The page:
That was what stucked me. I when ahead and "customized" my UserAgent. Guess what, I was in the time management software again. So what apparently happened was, they check the browser based on the UserAgent. But they had specified a much too small buffer to read it in. I guess we can assumed it caused a buffer overflow, however, ASP.NET will handle it nicely and the result being error in the string reading. That cause a mismatch of my IE6 version which ultimately booted me out of the software claiming I do not have IE6.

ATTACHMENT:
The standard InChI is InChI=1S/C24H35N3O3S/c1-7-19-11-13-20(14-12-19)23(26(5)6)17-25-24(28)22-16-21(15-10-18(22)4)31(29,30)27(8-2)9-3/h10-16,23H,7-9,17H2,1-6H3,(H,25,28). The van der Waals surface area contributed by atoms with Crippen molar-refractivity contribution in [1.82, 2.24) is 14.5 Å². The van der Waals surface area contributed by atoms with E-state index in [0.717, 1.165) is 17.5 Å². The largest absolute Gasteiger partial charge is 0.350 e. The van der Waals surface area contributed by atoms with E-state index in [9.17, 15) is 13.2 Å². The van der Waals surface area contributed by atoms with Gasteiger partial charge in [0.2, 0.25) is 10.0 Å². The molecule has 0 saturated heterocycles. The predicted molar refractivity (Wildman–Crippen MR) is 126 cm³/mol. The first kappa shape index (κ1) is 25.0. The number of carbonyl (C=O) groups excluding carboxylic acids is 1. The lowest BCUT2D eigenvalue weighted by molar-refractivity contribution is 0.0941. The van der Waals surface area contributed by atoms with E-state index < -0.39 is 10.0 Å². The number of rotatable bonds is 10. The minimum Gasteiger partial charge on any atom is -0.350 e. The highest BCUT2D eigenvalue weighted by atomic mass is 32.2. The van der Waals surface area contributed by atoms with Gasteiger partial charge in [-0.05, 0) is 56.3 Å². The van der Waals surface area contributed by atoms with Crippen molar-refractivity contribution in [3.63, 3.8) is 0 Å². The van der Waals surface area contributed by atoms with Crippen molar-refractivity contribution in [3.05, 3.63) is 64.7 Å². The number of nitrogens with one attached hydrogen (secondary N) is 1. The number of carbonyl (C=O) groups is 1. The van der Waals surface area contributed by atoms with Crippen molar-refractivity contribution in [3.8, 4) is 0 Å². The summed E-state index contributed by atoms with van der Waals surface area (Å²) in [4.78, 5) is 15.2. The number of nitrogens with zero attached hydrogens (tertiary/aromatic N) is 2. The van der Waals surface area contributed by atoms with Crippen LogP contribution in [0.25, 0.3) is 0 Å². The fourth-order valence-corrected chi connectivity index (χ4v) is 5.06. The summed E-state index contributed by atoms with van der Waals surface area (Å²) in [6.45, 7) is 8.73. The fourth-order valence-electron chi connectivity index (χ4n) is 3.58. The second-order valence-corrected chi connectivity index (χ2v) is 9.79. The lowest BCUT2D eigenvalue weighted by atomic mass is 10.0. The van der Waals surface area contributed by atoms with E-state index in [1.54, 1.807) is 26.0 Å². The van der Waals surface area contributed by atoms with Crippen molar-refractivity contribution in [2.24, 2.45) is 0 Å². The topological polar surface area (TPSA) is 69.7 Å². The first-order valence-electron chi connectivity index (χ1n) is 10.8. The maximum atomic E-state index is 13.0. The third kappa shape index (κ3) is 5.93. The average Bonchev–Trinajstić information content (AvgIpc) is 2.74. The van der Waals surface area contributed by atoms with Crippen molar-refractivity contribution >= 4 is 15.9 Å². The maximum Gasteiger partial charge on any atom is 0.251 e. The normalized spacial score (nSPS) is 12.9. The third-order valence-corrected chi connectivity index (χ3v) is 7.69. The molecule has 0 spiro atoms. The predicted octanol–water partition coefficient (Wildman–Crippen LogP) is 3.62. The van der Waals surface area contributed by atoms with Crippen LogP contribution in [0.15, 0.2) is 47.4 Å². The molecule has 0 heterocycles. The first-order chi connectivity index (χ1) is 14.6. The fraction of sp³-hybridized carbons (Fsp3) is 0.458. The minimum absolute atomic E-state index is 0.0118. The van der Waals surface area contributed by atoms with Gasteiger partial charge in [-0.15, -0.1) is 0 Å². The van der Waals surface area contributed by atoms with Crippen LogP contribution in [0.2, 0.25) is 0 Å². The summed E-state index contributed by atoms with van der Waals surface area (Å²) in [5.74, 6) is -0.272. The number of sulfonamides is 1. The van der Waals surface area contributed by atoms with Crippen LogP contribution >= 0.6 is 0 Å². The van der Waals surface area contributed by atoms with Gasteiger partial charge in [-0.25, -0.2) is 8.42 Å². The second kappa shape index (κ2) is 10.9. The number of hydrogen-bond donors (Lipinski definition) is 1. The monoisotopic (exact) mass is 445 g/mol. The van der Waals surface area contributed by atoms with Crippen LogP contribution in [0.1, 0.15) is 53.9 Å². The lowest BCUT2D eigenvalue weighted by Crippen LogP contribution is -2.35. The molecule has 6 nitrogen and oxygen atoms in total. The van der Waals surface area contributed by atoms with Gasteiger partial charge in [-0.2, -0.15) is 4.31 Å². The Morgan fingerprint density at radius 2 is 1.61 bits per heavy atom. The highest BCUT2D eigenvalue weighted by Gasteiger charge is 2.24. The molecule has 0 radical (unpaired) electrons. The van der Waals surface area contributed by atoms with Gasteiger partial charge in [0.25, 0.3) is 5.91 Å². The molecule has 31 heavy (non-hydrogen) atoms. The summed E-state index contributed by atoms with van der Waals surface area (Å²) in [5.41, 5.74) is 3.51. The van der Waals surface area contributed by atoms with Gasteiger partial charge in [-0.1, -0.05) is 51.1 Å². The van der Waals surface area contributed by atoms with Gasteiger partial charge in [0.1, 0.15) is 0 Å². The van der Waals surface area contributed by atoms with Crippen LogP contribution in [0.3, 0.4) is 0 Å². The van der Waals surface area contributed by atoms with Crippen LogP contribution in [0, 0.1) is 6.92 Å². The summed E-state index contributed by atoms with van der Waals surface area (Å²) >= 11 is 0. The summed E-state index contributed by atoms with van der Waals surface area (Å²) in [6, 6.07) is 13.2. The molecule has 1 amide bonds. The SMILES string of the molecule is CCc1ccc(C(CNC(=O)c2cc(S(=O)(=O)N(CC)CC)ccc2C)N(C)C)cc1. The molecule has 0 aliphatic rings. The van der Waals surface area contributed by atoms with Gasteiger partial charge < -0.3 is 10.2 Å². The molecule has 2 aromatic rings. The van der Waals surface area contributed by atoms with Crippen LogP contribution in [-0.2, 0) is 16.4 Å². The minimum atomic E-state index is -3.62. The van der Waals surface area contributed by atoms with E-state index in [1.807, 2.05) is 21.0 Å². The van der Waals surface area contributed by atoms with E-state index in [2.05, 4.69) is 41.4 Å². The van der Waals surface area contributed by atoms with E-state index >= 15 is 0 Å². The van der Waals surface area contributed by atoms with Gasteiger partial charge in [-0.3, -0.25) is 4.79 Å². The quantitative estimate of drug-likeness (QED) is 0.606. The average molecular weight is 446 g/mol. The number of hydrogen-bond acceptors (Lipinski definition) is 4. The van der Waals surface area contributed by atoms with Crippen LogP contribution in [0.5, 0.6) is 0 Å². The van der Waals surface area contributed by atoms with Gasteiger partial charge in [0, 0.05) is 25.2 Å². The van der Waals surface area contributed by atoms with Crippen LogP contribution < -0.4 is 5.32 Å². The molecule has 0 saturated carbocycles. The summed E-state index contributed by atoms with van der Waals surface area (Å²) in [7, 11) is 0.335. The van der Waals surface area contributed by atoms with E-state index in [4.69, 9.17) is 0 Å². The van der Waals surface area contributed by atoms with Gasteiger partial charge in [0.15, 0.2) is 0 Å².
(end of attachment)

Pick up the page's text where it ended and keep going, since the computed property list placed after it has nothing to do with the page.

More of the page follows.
What worries me is that its common for people will additional software to have such a long UserAgent. And if applications are not designed to play nice with these, it can cause lots of problems such as a DoS from the application if I made everyone in the company have long UserAgent string. While checking for browser version is good, I believe its necessary to update the routines for newer browsers such as Chrome and other newer dot net frameworks. After this small experience, I tried with a long UserAgent on several other sites and application and found many not able to handle it. To the worse cause, I even managed to cause a few which is not using dot net framework.